Introduction . . .
There are no mistakes in the universe. Everything happens for a reason. These words are meant for you to read right now, where ever you are in your life.
My life tested me and made me stronger. Even when I felt I was broken, I discovered courage, resilience, and compassion I did not know I had. In hindsight, then, no “negative” experience is actually “bad” and I am exceptionally grateful to be the person I am today.
I was born creative and I was aware early on that I was a little different. I imagined, I read, invented stories and songs, painted and sang. As a girl who didn’t feel like she fit in, I was relieved that music gave me a place to land. Singing gave me a community of people in choir robes, and as long as I was in their company, I belonged somewhere.
The arts also were my therapy. I was a victim of a sexual assault as a child and did not say a word about it for almost a decade. To say that I suffered with low self-esteem is putting it mildly. Basically, I took all the blame for being a crime victim and hated myself. Writing in my journal helped me to process my feelings and it still does.
My parents encouraged creativity, practicality, scholarship, and hard work. I thought they would love me more if I tried to be “more normal.” I tried to suppress the feelings that were the source of my creativity. Stuck with negative, unexpressed emotions, I needed to get away from myself. I didn’t want to be in my own skin and I didn’t want other people to know that I felt like a fraud. I silenced the nervous babbling in my brain with drugs and alcohol. Of course, that was a poor solution.
When I sobered up the first time in my early 20’s, I settled down, got married, had babies and maintained a neurotically clean house. Life crashed when my husband of only five years committed suicide. I was 29 years old. I was devastated. I needed income and a job that allowed me to be a mom to my preschool-age children. I knew I could write, so I started a newspaper. Then I started another. For the next 20 years I was a bonafide workaholic. Shortly after I moved to the Seattle area, I earned three college degrees while working full-time and raising three kids. I became an administrator in medical, legal and governmental industries. Staying busy was not filling the void I felt, though. I was anxious and lonely and I started drinking again. And, then I could not stop drinking. Eventually the combination of alcohol, poor quality relationships and overwork leveled me body and soul.
Acknowledging that I needed help was one of the best things that ever happened to me. I admitted I was lost and hopeless. Because I didn’t love myself, I had lived from the unconscious belief that I had to earn affection and was unworthy of it. Because I did not trust myself, I sought validation and spiritual connection outside of myself. Because I was disconnected, I hurt others and myself in a hundred ways. I didn’t recognize myself at all.
A very dear and wise friend told me: “You walked twenty miles into the woods and you’re not going to get out on the same path.” Indeed. I felt like I was looking at an unmapped trail marker that said “You Are Here.” I had no idea where “here” was and I had to sit down and wait for the flashlight guidance of others.
Becoming holistically healthy requires that I live in the moment and be calm without having a clue about how to be a healthy person. Once I was willing to accept my humanity, I learned that my experience was actually a strength that could be of service to others.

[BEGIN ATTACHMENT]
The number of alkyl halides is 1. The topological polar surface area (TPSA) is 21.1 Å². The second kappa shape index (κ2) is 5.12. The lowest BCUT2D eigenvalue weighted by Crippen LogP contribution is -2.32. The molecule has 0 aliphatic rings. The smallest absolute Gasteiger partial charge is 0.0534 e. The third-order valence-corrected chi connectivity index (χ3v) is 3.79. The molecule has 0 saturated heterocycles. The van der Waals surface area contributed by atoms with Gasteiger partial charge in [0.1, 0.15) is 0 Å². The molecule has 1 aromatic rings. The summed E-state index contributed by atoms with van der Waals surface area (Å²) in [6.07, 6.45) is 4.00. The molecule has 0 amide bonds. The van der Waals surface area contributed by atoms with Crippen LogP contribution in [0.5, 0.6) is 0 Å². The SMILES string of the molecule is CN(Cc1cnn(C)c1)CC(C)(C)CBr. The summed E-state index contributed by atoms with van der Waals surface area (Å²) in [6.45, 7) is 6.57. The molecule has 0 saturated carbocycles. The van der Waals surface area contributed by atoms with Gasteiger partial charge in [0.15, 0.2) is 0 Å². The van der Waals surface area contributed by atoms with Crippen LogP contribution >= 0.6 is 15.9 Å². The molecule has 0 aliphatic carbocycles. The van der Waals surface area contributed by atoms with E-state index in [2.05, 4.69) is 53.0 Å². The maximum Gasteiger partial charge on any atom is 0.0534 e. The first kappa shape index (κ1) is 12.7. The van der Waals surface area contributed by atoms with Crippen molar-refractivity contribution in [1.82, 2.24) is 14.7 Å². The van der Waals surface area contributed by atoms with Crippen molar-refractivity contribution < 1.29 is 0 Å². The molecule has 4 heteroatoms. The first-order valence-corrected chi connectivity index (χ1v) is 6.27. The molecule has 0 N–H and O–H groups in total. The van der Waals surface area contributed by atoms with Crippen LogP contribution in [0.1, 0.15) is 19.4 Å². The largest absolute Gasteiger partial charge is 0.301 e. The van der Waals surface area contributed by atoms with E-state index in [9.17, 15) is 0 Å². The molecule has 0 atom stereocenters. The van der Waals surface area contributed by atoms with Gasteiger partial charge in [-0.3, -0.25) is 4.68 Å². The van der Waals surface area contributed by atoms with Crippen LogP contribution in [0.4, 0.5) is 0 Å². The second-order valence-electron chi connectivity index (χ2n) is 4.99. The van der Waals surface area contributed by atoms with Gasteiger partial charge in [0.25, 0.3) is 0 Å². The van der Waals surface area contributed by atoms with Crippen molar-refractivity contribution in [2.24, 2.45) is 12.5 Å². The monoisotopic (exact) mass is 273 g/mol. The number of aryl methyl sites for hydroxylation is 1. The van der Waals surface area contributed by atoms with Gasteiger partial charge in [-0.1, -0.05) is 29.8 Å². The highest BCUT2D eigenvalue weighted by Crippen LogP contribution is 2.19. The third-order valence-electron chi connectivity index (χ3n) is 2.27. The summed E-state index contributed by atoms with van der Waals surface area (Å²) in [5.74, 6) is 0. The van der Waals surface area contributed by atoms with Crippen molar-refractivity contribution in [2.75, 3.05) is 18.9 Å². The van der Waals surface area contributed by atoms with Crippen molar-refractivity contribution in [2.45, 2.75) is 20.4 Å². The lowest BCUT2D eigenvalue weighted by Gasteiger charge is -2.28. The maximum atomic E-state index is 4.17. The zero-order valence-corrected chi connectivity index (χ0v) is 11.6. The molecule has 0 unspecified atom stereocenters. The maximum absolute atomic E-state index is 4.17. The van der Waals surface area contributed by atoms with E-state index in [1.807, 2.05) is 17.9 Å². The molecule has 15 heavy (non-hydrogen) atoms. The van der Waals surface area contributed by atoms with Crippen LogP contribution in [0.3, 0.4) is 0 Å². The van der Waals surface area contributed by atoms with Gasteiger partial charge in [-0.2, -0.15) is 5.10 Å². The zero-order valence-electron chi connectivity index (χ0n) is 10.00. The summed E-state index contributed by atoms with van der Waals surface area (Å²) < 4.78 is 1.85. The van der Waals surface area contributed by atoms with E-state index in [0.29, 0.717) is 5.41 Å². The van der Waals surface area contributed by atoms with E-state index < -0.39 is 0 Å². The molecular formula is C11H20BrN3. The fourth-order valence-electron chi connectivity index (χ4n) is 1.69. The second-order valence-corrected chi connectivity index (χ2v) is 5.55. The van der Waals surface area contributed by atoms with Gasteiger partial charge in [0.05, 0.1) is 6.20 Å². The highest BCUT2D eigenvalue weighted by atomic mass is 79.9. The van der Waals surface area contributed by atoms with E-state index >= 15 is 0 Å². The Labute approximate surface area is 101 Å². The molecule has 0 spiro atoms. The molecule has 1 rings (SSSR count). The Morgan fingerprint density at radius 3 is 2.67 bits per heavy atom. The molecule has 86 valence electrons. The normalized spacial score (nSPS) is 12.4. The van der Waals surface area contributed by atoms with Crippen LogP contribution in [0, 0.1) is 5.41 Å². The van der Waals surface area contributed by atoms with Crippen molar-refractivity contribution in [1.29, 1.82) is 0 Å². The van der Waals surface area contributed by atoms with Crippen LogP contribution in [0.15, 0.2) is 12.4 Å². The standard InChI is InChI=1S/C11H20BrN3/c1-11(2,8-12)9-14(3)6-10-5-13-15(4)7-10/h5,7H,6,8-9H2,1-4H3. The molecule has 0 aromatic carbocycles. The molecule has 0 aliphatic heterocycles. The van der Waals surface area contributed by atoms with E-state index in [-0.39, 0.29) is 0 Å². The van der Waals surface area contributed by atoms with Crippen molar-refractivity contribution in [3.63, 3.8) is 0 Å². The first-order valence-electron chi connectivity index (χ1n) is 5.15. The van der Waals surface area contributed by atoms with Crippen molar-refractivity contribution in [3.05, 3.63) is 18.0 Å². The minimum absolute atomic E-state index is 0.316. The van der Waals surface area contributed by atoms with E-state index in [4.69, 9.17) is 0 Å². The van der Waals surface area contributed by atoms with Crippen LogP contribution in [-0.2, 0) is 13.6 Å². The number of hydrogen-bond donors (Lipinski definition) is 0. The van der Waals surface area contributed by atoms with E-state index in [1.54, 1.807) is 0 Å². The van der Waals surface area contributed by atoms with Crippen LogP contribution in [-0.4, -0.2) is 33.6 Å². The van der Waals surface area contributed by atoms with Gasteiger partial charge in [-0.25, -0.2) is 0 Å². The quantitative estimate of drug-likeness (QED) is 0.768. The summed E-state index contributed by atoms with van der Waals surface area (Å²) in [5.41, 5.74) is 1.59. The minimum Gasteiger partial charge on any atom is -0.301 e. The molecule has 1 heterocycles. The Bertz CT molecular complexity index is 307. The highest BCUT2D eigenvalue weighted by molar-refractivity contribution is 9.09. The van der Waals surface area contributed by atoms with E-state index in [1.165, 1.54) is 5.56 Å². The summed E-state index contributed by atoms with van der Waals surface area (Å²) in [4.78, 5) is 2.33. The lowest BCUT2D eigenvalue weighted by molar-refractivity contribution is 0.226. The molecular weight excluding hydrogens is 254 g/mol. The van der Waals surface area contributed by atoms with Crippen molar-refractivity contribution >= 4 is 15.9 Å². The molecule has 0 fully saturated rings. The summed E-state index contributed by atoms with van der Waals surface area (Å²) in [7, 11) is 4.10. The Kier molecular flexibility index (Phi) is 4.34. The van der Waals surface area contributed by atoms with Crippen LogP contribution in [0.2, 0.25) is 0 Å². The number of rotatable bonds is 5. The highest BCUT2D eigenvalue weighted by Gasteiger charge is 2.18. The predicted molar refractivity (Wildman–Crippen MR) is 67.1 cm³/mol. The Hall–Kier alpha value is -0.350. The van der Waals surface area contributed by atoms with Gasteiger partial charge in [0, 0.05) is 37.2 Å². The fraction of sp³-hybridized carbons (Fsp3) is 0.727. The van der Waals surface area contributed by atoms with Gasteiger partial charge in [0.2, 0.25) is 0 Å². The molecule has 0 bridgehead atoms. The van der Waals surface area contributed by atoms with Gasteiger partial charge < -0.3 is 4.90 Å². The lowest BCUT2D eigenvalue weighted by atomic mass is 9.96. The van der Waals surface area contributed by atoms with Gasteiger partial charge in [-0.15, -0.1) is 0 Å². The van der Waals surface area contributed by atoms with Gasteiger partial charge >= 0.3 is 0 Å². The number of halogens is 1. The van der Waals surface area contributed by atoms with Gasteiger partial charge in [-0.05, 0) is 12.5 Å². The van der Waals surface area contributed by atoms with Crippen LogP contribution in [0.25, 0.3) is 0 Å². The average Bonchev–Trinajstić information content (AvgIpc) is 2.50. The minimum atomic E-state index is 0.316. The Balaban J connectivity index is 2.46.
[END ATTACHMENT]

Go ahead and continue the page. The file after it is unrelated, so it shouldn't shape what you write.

As I was learning this, I was journaling daily and I thought, perhaps, I could get back into publishing when I wasn’t working 60 hours per week (obviously). In March, 2016, I was preparing for a job change that would give me more free time when my elderly mother called to ask if I could come to California to help her with a medical problem. Upon arriving, it was clear she needed more than short-term help and I stayed.
My old, familiar rat race stopped so suddenly I could practically hear a screeching brake. It was a massive adjustment. Life was suddenly gentle.
In my mother’s kitchen, there is a photo of myself as a child playing in a treehouse. Looking at that child, I realized I had everything within me to be happy. So, today, I paint, I write, I read, I water plants and listen to birds, I meditate, I hug people, I feel intensely. I have been given an amazing gift. In this safe, loving place, I have been given a do-over.
What I have learned recently is this: Absolutely everyone has a talent to do something. The talent, itself, is “grace” because we did not need to earn it or ask for it. We were just born with it. When I started using my artistic gifts again and then giving away what I created, miraculous things started happening. I think this is what people mean when they talk about “divine purpose.”
I was given life challenges and the grace to write. I am giving this gift to you.
The contents of this book were written contemporaneously and reflectively over a span of 40 years and are deeply personal. These poems and journal entries are grouped into three parts. The first section talks about childhood trauma. The second section talks about the grief of widowhood, seeking escape and validation, depression and hitting bottom. The third section is my path into self-awareness, forgiveness and love. You will notice that awareness is not a linear process. Like most people, I knew, then I forgot, then I found the thread again, tangled it, lost it… Lessons learned through time and change are the only constants here.
Thank you for allowing our paths to cross on these pages. I hope these words touch you deeply. Whatever it is that you feel, remember: emotions are the only words your soul knows.
The Only Words My Soul Knows – Now Available
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